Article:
People blog to become an authority, to be invited to speak at events, to connect with others (clients). People want to meet other people, bloggers want to meet other bloggers. Companies want to create transparency and want to share their ideas, their thoughts. Companies want to share knowledge, engage in conversations. CEOs blog to share their vision.

This presentation is really interesting and in fact goes a little too fast to live-blog. For every reason of blogging, they give an example. They give tips to blog like: create a style, send lots of linklove, set up a schedule, blog every day and keep up the frequency, write original content and don’t copy-paste too much. Personalize your blogposts and blog so that people can identify theirselves with you and your life. Try to organise a battle, start a debate and invite people to participate.

One of the best links I just discoverd is the IKEA hacker site, the perfect example of what ‘anti-consumerism’ means. This blog tells you everything you can do with the stuff from IKEA when you don’t want to follow the papered how-to guidelines. Sweeeet :)

You can also use technology to make it more easy to blog. You can use tools like Flickr, and blog those pictures. With tools like LiveWriter you can create posts offline in an editor that looks and feels like Office Word. You can use Media (audio and video) to make your content more catchy, or aggregate content from other bloggers or users or from yourself (, podcast feeds, video feeds). You can use widgets to make your blog look more ‘alive’ and to discover new things you weren’t aware of yourself. If you start moblogging and send pictures from your mobile phone to your laptop, the spontaneity increases and gives your blog a more ‘human’ face.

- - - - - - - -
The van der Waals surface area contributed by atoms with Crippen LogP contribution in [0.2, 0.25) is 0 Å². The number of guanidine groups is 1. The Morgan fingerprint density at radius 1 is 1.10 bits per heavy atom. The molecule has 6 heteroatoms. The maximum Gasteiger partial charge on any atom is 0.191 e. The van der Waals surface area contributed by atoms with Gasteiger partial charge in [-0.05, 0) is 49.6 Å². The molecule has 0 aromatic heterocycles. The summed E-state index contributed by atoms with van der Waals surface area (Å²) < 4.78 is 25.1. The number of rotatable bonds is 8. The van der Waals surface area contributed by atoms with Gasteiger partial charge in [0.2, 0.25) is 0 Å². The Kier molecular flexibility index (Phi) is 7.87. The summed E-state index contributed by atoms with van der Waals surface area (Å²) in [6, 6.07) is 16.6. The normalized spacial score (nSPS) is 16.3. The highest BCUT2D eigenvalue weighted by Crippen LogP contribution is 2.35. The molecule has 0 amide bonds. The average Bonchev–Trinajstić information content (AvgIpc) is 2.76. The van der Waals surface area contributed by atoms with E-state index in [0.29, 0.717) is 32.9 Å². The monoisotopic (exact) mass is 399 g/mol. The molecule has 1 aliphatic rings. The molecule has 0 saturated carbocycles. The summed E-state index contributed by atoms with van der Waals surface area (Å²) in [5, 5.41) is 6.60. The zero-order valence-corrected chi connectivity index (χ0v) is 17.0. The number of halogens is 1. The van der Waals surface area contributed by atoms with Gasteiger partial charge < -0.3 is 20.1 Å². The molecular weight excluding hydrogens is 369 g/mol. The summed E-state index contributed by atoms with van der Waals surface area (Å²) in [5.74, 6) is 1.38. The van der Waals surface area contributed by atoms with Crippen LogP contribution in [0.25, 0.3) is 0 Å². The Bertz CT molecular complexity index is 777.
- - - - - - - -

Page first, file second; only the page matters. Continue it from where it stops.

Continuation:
If you use metadata, you can strengthen your content and give it date/time/location tags, so the content has more context.

Then Jesse talked about degrees of participation. First degree is just the IP’s, the readers who come by and don’t interact. Next you have the Subscribers, the fans, those who keep coming back and are dedicated readers. Lastly there’s the groupies, the user group who interacts. These are the most valuable people, the ones who drive your community. These are the ones you need to love and praise.


Live From The IAB Blog Event

22 Feb 2007

What can the 1 million Belgium bloggers do for you?

Maarten Schenk, Six Apart. Blogging since 2002, that’s worth a t-shirt.

A lot has changed in a short time. Back in 2003 people thought it was either a forum, some sort of Geocities homepage or a community site. Nobody understood the purpose of RSS. But nowadays, the word weblog is in the daily news, all the major newspapers have blogs with RSS feeds, or are launching them as we speak. Companies treat bloggers like journalists… They’ve come a long way, and they’re here to stay.